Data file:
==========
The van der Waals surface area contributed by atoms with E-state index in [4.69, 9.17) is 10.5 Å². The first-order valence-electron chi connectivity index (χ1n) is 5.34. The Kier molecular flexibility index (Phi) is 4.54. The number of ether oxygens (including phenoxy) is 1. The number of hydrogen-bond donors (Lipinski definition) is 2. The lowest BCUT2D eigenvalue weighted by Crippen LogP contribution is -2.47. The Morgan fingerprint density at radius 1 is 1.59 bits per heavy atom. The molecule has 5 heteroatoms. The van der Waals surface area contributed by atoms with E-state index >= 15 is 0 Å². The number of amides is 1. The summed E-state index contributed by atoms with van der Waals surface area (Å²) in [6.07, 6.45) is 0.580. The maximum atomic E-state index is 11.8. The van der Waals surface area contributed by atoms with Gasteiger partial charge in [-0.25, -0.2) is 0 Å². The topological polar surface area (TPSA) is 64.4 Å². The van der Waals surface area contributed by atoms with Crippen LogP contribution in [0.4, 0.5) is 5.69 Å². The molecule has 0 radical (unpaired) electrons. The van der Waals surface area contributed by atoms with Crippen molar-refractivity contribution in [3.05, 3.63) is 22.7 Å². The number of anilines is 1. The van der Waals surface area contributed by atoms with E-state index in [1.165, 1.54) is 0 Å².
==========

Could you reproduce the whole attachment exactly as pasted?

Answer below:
The van der Waals surface area contributed by atoms with E-state index in [4.69, 9.17) is 10.5 Å². The first-order valence-electron chi connectivity index (χ1n) is 5.34. The Kier molecular flexibility index (Phi) is 4.54. The number of ether oxygens (including phenoxy) is 1. The number of hydrogen-bond donors (Lipinski definition) is 2. The lowest BCUT2D eigenvalue weighted by Crippen LogP contribution is -2.47. The Morgan fingerprint density at radius 1 is 1.59 bits per heavy atom. The molecule has 5 heteroatoms. The van der Waals surface area contributed by atoms with E-state index >= 15 is 0 Å². The number of amides is 1. The summed E-state index contributed by atoms with van der Waals surface area (Å²) in [6.07, 6.45) is 0.580. The maximum atomic E-state index is 11.8. The van der Waals surface area contributed by atoms with Gasteiger partial charge in [-0.25, -0.2) is 0 Å². The topological polar surface area (TPSA) is 64.4 Å². The van der Waals surface area contributed by atoms with Crippen LogP contribution in [0.4, 0.5) is 5.69 Å². The molecule has 0 radical (unpaired) electrons. The van der Waals surface area contributed by atoms with Crippen molar-refractivity contribution in [3.05, 3.63) is 22.7 Å². The number of anilines is 1. The van der Waals surface area contributed by atoms with E-state index in [1.165, 1.54) is 0 Å².